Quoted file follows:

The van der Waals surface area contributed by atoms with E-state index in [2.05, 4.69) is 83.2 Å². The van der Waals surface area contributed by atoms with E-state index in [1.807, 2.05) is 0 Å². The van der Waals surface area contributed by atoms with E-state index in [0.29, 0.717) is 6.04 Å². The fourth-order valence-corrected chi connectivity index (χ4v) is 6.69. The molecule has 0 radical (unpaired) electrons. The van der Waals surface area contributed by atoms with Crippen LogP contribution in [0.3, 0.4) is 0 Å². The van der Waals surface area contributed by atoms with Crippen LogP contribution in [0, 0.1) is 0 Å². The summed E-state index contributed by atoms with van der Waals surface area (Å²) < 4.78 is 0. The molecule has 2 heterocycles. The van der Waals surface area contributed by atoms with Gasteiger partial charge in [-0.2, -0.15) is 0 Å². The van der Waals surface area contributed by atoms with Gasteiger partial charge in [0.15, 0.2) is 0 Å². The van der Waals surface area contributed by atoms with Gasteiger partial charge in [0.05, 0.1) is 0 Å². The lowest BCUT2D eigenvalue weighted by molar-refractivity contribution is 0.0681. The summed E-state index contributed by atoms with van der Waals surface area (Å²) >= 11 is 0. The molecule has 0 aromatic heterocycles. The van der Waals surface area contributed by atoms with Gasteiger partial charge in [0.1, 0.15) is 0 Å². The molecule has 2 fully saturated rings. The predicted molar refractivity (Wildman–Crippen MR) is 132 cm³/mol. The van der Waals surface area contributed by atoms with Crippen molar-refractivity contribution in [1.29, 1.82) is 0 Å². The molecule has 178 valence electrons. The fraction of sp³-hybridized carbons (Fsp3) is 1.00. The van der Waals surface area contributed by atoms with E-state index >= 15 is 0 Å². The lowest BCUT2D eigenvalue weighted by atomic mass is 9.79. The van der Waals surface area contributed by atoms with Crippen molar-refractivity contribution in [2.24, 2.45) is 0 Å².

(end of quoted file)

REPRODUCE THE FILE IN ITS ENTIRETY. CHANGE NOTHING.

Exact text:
The van der Waals surface area contributed by atoms with E-state index in [2.05, 4.69) is 83.2 Å². The van der Waals surface area contributed by atoms with E-state index in [1.807, 2.05) is 0 Å². The van der Waals surface area contributed by atoms with E-state index in [0.29, 0.717) is 6.04 Å². The fourth-order valence-corrected chi connectivity index (χ4v) is 6.69. The molecule has 0 radical (unpaired) electrons. The van der Waals surface area contributed by atoms with Crippen LogP contribution in [0.3, 0.4) is 0 Å². The van der Waals surface area contributed by atoms with Crippen LogP contribution in [0, 0.1) is 0 Å². The summed E-state index contributed by atoms with van der Waals surface area (Å²) < 4.78 is 0. The molecule has 2 heterocycles. The van der Waals surface area contributed by atoms with Gasteiger partial charge in [-0.2, -0.15) is 0 Å². The van der Waals surface area contributed by atoms with Gasteiger partial charge in [0.15, 0.2) is 0 Å². The van der Waals surface area contributed by atoms with Gasteiger partial charge in [0.05, 0.1) is 0 Å². The lowest BCUT2D eigenvalue weighted by molar-refractivity contribution is 0.0681. The summed E-state index contributed by atoms with van der Waals surface area (Å²) >= 11 is 0. The molecule has 0 aromatic heterocycles. The van der Waals surface area contributed by atoms with Gasteiger partial charge in [0.1, 0.15) is 0 Å². The molecule has 2 fully saturated rings. The predicted molar refractivity (Wildman–Crippen MR) is 132 cm³/mol. The van der Waals surface area contributed by atoms with Crippen molar-refractivity contribution in [1.29, 1.82) is 0 Å². The molecule has 178 valence electrons. The fraction of sp³-hybridized carbons (Fsp3) is 1.00. The van der Waals surface area contributed by atoms with E-state index >= 15 is 0 Å². The lowest BCUT2D eigenvalue weighted by atomic mass is 9.79. The van der Waals surface area contributed by atoms with Crippen molar-refractivity contribution in [2.24, 2.45) is 0 Å².